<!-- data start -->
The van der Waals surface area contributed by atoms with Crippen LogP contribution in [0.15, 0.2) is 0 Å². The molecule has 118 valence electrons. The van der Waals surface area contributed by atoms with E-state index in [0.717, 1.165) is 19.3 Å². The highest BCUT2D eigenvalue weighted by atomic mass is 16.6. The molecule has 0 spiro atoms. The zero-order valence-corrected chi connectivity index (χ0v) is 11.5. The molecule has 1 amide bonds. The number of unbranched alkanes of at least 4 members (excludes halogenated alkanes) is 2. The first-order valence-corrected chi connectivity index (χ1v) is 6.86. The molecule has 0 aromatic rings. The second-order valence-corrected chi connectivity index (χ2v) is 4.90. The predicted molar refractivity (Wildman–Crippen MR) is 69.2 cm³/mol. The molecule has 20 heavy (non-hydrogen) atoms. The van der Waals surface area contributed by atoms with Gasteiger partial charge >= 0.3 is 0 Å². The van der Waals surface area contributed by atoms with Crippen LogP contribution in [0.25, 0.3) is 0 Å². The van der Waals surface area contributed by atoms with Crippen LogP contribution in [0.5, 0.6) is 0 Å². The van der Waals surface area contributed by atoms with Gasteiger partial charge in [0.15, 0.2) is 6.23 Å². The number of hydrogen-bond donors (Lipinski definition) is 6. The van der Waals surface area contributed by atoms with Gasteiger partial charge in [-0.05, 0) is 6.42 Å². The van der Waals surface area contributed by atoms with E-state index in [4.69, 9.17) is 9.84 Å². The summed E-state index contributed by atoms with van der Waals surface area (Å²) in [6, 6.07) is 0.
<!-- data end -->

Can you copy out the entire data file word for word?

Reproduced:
The van der Waals surface area contributed by atoms with Crippen LogP contribution in [0.15, 0.2) is 0 Å². The molecule has 118 valence electrons. The van der Waals surface area contributed by atoms with E-state index in [0.717, 1.165) is 19.3 Å². The highest BCUT2D eigenvalue weighted by atomic mass is 16.6. The molecule has 0 spiro atoms. The zero-order valence-corrected chi connectivity index (χ0v) is 11.5. The molecule has 1 amide bonds. The number of unbranched alkanes of at least 4 members (excludes halogenated alkanes) is 2. The first-order valence-corrected chi connectivity index (χ1v) is 6.86. The molecule has 0 aromatic rings. The second-order valence-corrected chi connectivity index (χ2v) is 4.90. The predicted molar refractivity (Wildman–Crippen MR) is 69.2 cm³/mol. The molecule has 20 heavy (non-hydrogen) atoms. The van der Waals surface area contributed by atoms with Gasteiger partial charge >= 0.3 is 0 Å². The van der Waals surface area contributed by atoms with Crippen LogP contribution in [0.25, 0.3) is 0 Å². The van der Waals surface area contributed by atoms with Crippen LogP contribution in [0.5, 0.6) is 0 Å². The van der Waals surface area contributed by atoms with Gasteiger partial charge in [0.15, 0.2) is 6.23 Å². The number of hydrogen-bond donors (Lipinski definition) is 6. The van der Waals surface area contributed by atoms with Gasteiger partial charge in [-0.05, 0) is 6.42 Å². The van der Waals surface area contributed by atoms with E-state index in [4.69, 9.17) is 9.84 Å². The summed E-state index contributed by atoms with van der Waals surface area (Å²) in [6, 6.07) is 0.